Posts Tagged ‘gore vidal’

Gore Vidal: Pleasure Making

Posted by admin on Monday, December 28, 2020

Gore Vidal Money Quote saying the joy of making money is in being able to do what you love without reservation and in excess. Gore Vidal said:
 
 The greatest pleasure when I started making money was not buying cars or yachts but finding myself able to have as many freshly typed drafts as possible Quote
 

“The greatest pleasure when I started making money was not buying cars or yachts but finding myself able to have as many freshly typed drafts as possible” — Gore Vidal

 

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In this quote, Gore Vidal seems to be conveying his priorities and work ethic as a writer. By stating that the “greatest pleasure” of earning money was being able to obtain “as many freshly typed drafts as possible”, Vidal implies that financial success afforded him the means to focus fully on his craft through iterative revisions.

The quote conveys Vidal’s perspective that true fulfillment came not from extravagances but enabling the writing process itself through ample drafts and edits. Overall, he appears to value the intrinsic rewards of creative expression and improvement over material luxuries, portraying his identity as a man of letters for whom writing remained the primary joy and purpose over outward displays of wealth or status.

Gore Vidal: Eating Greedy Altruism

Posted by admin on Thursday, October 3, 2019

Gore Vidal Money Quote saying being greedy is somehow altruistic as we seem to prize our ability to be conforming consumers. Gore Vidal said:
 
greed is now a sign of the highest altruism. But then to reverse, periodically, the meanings of words is a very small price to pay for our vast freedom not only to conform but to consume Quote
 

“Apparently, a concern for others is self-love at its least attractive, while greed is now a sign of the highest altruism. But then to reverse, periodically, the meanings of words is a very small price to pay for our vast freedom not only to conform but to consume” — Gore Vidal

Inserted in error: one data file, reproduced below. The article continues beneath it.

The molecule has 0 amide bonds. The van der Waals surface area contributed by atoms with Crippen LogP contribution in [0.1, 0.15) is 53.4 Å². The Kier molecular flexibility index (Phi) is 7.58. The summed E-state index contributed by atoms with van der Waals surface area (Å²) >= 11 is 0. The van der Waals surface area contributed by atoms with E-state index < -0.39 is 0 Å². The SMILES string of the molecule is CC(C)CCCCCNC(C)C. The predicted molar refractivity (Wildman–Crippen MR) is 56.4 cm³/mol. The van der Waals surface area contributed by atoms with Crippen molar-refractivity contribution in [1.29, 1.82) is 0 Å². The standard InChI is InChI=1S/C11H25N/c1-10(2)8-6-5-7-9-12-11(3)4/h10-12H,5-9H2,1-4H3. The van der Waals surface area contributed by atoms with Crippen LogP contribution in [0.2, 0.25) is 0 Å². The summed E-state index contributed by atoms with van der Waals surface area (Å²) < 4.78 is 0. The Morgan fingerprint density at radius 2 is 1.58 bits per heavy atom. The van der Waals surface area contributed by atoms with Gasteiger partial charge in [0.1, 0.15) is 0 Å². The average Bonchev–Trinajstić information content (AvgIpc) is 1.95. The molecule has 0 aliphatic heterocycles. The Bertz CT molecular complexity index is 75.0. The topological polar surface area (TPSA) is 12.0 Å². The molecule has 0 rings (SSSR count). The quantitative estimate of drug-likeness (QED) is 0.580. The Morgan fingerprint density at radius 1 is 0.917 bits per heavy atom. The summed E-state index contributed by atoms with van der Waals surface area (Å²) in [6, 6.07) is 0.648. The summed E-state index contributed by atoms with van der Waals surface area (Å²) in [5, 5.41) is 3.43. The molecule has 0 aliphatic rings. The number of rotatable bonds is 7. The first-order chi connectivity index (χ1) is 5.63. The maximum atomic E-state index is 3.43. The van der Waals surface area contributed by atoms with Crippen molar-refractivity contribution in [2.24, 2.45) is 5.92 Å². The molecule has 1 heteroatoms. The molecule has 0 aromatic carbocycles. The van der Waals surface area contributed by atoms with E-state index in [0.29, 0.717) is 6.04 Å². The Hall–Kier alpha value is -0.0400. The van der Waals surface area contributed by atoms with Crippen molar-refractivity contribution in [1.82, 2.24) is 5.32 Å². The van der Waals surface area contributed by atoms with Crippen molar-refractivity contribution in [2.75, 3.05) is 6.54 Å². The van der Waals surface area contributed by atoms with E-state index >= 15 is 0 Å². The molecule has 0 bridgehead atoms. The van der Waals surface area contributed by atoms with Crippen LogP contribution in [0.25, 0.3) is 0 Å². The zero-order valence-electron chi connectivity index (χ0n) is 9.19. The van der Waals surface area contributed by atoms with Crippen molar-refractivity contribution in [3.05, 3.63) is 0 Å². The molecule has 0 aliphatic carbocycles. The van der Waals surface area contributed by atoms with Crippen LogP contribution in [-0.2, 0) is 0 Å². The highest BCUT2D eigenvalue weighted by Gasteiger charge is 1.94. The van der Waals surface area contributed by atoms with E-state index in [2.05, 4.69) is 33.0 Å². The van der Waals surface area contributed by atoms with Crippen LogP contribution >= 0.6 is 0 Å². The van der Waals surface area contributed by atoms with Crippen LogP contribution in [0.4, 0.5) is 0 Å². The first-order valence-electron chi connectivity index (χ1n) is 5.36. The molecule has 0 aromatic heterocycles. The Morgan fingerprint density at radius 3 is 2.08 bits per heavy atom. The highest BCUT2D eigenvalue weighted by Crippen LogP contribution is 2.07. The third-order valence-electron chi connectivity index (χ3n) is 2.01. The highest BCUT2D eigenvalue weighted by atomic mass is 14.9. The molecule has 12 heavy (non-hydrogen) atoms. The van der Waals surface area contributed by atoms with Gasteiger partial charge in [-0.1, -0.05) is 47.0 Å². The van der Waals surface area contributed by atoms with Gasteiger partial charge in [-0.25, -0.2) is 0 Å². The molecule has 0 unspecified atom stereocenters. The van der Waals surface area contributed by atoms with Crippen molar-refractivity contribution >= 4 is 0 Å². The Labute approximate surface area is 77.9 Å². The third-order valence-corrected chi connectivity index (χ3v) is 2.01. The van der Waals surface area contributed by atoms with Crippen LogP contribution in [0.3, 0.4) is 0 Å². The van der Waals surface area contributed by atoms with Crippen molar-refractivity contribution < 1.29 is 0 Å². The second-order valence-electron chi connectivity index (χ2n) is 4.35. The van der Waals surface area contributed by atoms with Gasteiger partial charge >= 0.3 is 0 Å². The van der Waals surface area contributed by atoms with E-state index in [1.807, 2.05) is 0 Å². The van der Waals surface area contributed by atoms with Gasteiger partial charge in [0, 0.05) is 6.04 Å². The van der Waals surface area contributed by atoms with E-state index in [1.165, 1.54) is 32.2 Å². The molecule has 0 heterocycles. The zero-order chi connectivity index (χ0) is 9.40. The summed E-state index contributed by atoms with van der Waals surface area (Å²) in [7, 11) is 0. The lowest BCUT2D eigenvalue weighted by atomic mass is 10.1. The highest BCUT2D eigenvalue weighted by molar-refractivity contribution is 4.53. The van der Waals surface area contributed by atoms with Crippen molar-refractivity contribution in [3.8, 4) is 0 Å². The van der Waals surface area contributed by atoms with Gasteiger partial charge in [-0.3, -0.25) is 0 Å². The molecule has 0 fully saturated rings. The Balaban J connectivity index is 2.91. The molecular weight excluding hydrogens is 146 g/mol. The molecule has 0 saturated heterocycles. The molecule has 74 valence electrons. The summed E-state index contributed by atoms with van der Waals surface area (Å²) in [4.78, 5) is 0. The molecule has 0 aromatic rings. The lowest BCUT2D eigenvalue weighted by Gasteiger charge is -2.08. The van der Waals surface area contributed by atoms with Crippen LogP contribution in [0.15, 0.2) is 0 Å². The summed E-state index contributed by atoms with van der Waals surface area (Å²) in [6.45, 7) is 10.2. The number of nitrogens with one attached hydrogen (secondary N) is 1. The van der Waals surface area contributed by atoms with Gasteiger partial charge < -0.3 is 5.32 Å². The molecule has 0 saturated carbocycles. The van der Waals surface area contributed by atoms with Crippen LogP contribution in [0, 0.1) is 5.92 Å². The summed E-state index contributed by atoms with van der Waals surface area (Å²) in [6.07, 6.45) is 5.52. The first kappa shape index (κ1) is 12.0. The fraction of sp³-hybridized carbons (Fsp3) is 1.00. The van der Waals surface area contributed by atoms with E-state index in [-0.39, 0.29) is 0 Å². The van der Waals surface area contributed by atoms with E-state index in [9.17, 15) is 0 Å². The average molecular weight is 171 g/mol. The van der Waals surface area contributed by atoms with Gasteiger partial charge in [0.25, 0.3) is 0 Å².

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In this quote, Gore Vidal is satirically commenting on societal values and the manipulation of language. He notes that traditionally, caring about others was seen as a positive trait while greed was viewed negatively. However, Vidal suggests these meanings have been reversed in society, with greed now masquerading as altruism through corporate social responsibility programs.

Vidal then states that occasionally reversing the definitions of words is a very small price to pay for the “freedom” people now have both to blindly conform to consumerism and mass consumption. He implies that language is being deliberately distorted to reinforce consumerist ideology and make greed seem virtuous.

Overall, the quote critically examines how semantics and terminology have been adjusted to frame self-interested consumer behavior as socially beneficial, while redefining concern for others negatively. Vidal sees this twisting of meanings as a small cost for enabling the unfettered ability to both conform to corporate messaging and engage in rampant consumption. It satirizes how language is sometimes manipulated to support commercial interests.

Gore Vidal on Corporate Lawyers in Congress

Posted by admin on Wednesday, April 9, 2014

Gore Vidal Money Quotation saying corporate attorneys are sent to congress by business and banks to write laws that help them avoid taxes. Gore Vidal said that our…:
 
Country is run by... financial powers & corporate interests [who] send their lawyers to Congress to make laws so that they don't have to pay taxes Quote
 

“Country is run by… financial powers & corporate interests [who] send their lawyers to Congress to make laws so that they don’t have to pay taxes” — Gore Vidal

 

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This quote from Gore Vidal suggests that large financial and corporate entities effectively control national policymaking by influencing members of Congress. The best interpretation is that Vidal believed powerful economic interests deploy lawyers and lobbyists to shape legislation in ways that benefit their bottom lines, such as by reducing their tax obligations.

According to Vidal, these influential groups can craft laws that allow them to avoid paying full taxes and shift more of the burden to smaller taxpayers. The implication is that Vidal saw the political system as largely responsive to wealthy organized donors rather than ordinary citizens, with tax policy among the areas distorted by this imbalance of influence.

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